Kumala Waste Bank ATENSI Center Creates Meaningful Handicraft from Waste Products
Friday, 26-November-2021 17:00
JAKARTA, NETRALNEWS.COM - There was something interesting about the inauguration of the ATENSI 5R++ (Reuse, Reduce, Recycle, Resale and Reshare) at the Kumala Creative Center, Tanjung Priok, North Jakarta, in mid-November. Right behind the Multipurpose Cooperative managed by the Kumala Foundation, an area of 8x10 meters is used to process the remnants of unused goods.
A bunch of sacks containing PET bottles, glass, and plastic containers, bottle caps, and cardboard boxes were neatly tied with plastic ropes. Meanwhile, dozens of empty gallons and used wooden pallets are lined up according to their respective types in the sorting room.
Since its establishment five years ago, the Kumala Waste Bank has 379 Beneficiary Recipients(PM), consisting of residents and scavengers around Tanjung Priok. Not only sorting waste for resale to collectors, the Best Unit Waste Bank in DKI Jakarta Province in 2019 also directs its patrons to be economically productive.
"We teach the Beneficiary Recipients (PM) to create handicrafts so that their economy can improve and they don't just become scavengers," said Kumala Waste Bank's Field Coordinator, Subur, when met in North Jakarta on Monday (11/08/2021).
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Using two hydraulic presses intended for pressing plastic bottles, a plastic cup ring cutting machine, and a set of used wood lathe processing tools, the PMs of the Waste Bank at Kumala Center have produced various creative products, such as coffee kuksa cups, plates, and spoons, coffee holders, signboards, as well as flower pots and vases, which are sold for around IDR45,000 to IDR200,000.
"All these products are exhibited at Gallery K'Qta (Karya Kita) and can be purchased directly or through Saung Kumala's Instagram account," said Subur.
In addition to producing creative products, the Kumala Center Waste Bank also invites PM to make savings. There are two types of savings, namely money savings, where there is no cost-cutting, and waste savings, where the cost-cutting is intended for the operational costs of the Kumala Center Waste Bank.
"Before joining, prospective customers must fill out a requirement form that must be read and understood. Usually I first ask the purpose of their joining. If the reason is that they want to receive basic necessities or they want to be noticed by the foundation, I refuse because I don't want them to be hopeful," explained Subur.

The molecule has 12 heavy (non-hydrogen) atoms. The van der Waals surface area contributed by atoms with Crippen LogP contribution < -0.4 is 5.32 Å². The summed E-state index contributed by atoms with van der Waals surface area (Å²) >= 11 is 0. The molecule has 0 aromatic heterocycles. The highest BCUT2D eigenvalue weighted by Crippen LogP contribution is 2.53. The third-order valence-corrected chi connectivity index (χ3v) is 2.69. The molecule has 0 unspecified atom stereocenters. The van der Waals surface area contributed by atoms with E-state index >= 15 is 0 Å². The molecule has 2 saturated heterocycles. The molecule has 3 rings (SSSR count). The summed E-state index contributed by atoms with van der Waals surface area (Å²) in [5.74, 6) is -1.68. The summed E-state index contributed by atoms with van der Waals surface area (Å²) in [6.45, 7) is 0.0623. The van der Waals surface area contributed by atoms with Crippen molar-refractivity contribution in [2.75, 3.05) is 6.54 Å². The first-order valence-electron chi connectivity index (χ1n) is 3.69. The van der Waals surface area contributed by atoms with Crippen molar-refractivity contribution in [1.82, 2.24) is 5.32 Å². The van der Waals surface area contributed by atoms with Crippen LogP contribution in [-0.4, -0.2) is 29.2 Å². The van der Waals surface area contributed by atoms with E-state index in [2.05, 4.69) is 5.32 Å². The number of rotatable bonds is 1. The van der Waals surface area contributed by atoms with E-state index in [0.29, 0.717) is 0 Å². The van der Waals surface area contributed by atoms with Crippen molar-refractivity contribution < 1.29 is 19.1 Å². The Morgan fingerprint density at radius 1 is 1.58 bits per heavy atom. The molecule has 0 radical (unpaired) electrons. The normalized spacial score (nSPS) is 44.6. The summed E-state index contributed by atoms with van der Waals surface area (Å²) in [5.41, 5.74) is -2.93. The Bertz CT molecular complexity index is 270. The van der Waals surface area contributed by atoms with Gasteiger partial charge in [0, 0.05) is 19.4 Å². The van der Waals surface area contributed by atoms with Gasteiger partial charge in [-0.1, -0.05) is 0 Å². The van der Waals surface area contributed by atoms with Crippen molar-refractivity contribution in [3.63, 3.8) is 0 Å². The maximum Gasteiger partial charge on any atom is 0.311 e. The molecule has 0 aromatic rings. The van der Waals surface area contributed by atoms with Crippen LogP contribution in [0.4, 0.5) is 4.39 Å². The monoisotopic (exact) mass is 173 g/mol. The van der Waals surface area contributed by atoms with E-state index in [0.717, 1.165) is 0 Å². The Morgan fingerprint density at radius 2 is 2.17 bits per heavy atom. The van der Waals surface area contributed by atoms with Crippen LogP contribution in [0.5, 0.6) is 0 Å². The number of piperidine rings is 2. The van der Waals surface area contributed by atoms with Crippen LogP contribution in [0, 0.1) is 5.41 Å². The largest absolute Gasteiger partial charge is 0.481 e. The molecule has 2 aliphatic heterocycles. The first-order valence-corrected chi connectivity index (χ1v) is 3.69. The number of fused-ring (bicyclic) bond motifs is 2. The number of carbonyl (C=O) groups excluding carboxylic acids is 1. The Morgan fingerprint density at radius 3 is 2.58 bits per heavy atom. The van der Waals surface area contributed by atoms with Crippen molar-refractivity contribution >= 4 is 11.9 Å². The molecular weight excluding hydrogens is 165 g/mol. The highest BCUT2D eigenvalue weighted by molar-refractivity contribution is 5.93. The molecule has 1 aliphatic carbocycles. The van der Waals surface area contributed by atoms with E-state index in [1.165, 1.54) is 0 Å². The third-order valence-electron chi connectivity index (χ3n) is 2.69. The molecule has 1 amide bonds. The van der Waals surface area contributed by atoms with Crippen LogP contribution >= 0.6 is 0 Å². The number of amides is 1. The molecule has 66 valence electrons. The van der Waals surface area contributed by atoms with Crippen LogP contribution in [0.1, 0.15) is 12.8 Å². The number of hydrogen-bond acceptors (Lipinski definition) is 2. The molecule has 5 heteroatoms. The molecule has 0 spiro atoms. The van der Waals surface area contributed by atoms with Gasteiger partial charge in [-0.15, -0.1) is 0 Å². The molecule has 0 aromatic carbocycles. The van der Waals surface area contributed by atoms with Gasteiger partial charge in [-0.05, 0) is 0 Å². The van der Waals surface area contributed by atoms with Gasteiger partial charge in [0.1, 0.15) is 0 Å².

The Kumala Waste Bank is also flexible in its operations, as customers are free to deposit trash without a minimum amount and can withdraw their savings whenever there is an urgent need.
"We counted one ounce of waste savings. They can also collect groceries at the cooperative, later the balance in the waste bank savings will be deducted," said Subur.
Within a week, the Kumala Garbage Bank operational car picks up waste savings from its customers in Kali Baru, Tanah Merah, Rawa Badak, Swasembada, and Kebon Bawang.
"The operational vehicle of the Kumala Waste Bank is very active. Sometimes in a week, one area can pick up waste savings three times because during the pandemic, people are more diligent in saving waste," said Subur.
Subur admitted, the support of Dindin Komarudin as the Executive Director of the Kumala Foundation has triggered the enthusiasm of PMs in producing creative work from sorting waste and implementing the habit of waste saving.
"Abah (Dindin) is very supportive and often praises the work made by the children. The community is also helped by the Kumala Waste Bank," said Subur.
The hope is that the Kumala Garbage Bank will expand further and the government will pay attention to the fate of the scavengers.
"Sscavengers have something magical in them, therefore I want the government to care about their fate," said Subur.
The Kumala Waste Bank was inaugurated as an ATENSI Creative Center (SKA) by the Minister of Social Affairs Tri Rismaharini some time ago. The goal is to encourage the empowerment of scavengers through strengthening of entrepreneurship.
A total of 34 scavengers from Kalibaru, North Jakarta were provided with basic services and guidance, capacity building for waste management and recycling, as well as production and business practices, as well as TOT training and “ReShare” Practice in the form of Program Replication for other marginalized groups. SKA Kumala Foundation cooperates with Pertamina through Pertamina Hulu Energi (PHE).
Reporter : turkhan
Editor : turkhan